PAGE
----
Album Artwork by Colin Sutherland

Audio clip: Adobe Flash Player (version 9 or above) is required to play this audio clip. Download the latest version here. You also need to have JavaScript enabled in your browser.

RIGHT CLICK “SAVE AS” TO DOWNLOAD!!!
 

Big Boi (feat. Gucci Maine)Shine Blockas//Amy WinehouseValerie//Frank Ocean-Thinkin About You (Ryan Hemsworth Remix)//Flight Facilities- Dreams (Fleetwood Mac Remix)//Bon Iver-Towers (Jonathan Lee Remix)//RhyeThe Fall//Andrew BirdOrpheo//Local NativesBreakers//Sky FerreiraEverything is Embarrasing//GoldroomFifteen
 
This mixtape is a tribute to a season where the weather is not yet freezing, where the leaves change colors, squashes and pumpkins hit the farmers markets, and there is a plethora of good seasonal beer. I go through phases of obsession with different beverages, in the spring it was wine, in the summer it was cocktails and this fall it has been American microbrewed beer. Below is a list of a couple of beers that I hope you all can get your hands on at one point or another, some are only made this season and others just go well with the chilly weather:

Shipyard Pumpkinhead, Portland, ME
Victory Festbier, Downingtown, PA
Abita Turbodog, New Orleans, LA
Bluepoint White IPA, Bluepoint, NY
Anderson Valley Boont Amber Ale, Boonville, CA
Sweetwater 420 Extra Pale Ale, Atlanta, GA
Bell’s Two Hearted Ale, Galesberg, MI
Full Nelson Pale Ale, Afton, VA

 
 



 
Ever since watching Take This Waltz, a beautiful film by Canadian director Sarah Polley, I’ve wanted to make blueberry muffins. The movie opens on a shot of the young Margot cooking in a colorful, sunlit, and boiling kitchen. It’s the middle of the summer, so it seems, in Toronto, and she’s making blueberry muffins. They go into the oven, she leans against the oven door waiting as they cook, but we never see them come out. I wondered, but who eats these muffins?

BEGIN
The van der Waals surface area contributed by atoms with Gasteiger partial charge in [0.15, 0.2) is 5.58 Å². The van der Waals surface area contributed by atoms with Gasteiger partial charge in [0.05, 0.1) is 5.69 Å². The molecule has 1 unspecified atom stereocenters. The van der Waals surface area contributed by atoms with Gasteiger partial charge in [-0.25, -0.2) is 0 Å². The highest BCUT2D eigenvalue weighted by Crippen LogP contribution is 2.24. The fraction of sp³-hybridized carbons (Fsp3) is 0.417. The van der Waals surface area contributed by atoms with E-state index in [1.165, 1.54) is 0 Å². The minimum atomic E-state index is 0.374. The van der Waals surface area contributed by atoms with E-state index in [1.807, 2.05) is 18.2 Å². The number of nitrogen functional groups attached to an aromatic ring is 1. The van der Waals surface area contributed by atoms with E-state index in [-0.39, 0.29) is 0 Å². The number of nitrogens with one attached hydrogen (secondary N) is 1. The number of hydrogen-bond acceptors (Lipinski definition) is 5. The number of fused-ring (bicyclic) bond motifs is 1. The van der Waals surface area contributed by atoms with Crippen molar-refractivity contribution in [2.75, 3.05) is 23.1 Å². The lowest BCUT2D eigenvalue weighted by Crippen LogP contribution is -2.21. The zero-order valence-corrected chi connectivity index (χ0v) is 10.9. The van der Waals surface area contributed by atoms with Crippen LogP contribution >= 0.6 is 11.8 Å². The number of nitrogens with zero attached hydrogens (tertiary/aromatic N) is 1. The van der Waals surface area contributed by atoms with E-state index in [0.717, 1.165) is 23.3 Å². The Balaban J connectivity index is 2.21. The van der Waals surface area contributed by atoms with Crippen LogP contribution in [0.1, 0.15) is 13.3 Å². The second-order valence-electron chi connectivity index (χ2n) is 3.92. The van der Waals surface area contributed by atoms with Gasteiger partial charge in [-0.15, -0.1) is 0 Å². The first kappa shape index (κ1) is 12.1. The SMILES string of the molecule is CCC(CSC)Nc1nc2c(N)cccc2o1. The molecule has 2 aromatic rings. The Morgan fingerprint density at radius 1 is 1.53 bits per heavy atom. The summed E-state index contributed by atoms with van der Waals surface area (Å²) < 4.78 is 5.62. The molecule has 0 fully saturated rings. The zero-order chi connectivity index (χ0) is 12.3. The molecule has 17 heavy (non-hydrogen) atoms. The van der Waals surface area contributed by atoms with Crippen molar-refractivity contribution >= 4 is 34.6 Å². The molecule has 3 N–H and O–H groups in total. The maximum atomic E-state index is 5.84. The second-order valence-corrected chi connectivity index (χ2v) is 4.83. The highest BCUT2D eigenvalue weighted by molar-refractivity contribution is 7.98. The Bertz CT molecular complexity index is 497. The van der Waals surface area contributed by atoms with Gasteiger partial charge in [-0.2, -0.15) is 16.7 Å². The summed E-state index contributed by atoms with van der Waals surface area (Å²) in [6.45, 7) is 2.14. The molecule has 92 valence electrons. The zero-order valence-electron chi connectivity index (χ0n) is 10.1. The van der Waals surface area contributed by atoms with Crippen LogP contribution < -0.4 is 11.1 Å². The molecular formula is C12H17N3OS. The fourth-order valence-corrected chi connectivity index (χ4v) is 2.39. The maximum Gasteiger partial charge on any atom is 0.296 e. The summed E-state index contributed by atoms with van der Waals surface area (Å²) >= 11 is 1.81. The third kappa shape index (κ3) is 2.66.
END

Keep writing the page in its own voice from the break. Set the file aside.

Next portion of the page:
The Smitten Kitchen Cookbook, just out, is a glorious compilation of Deb Perelman’s delicious concoctions. She’s outdone herself with a series of stunning recipes. Over breakfast I leaf through her book. It’s in my living room, either on the table or on the futon, always an arm’s reach away. She has a recipe of plum poppy seed muffins, which I adapted into blueberry cardamom poppy seed muffins. The trick is to brown the butter beforehand and to barely stir the batter. This past Saturday as I was strolling at the Farmer’s Market at Grand Army Plaza I bought two muffins, apple & walnut and blueberry. They were full to the brim with fruits and nuts, but too sweet and sticky. The Smitten Kitchen recipe achieves a fine balance, essential to the muffin: very light sweetness, softness with a moist center, and a crispy top. I like the pop and crunch of the seeds and the bright blue coloring of the berries. Next time I have a potluck brunch, I know I’ll be bringing these muffins. Though for lazy days I stop by a neighborhood favorite, Blue Sky Bakery (@53 5th Avenue, Brooklyn).
 

KEEP READING & EATING


 
 
 
 
 
 
 
 
 
 
 
 
 
 
 
 
 
 
 
 
 
 
 
 
 
 
 
 

There’s a storm outside. I haven’t left my apartment since Saturday night and between reading workshop submissions and Dracula I’ve taken a little break: drawing and cookies. I have rice keeping warm in the rice-cooker, a ripe mango and avocado, enough spaghetti for a week. Miraculously, there’s butter, sugar, flour and chocolate for baking, no matter the occasion.
 
I’m reminded of the time I was camping with my class. I was living in Australia and it didn’t take much to go out into the bush. We were in our tents but the rain was coming down so hard that the floors flooded. Soon the tents were floating in muddy water and our bags looked like small, very wet boats. I’d packed my clothes in plastic bags upon my father’s recommendation. We all relocated to the communal kitchen in the camping ground (the excitement of sleeping all together, girls and boys side-by-side, even though the floor was hard and our backs hurt!). In the morning we dried our clothes in the sun and cooked lunch. Less exciting for the parents and teachers, perhaps.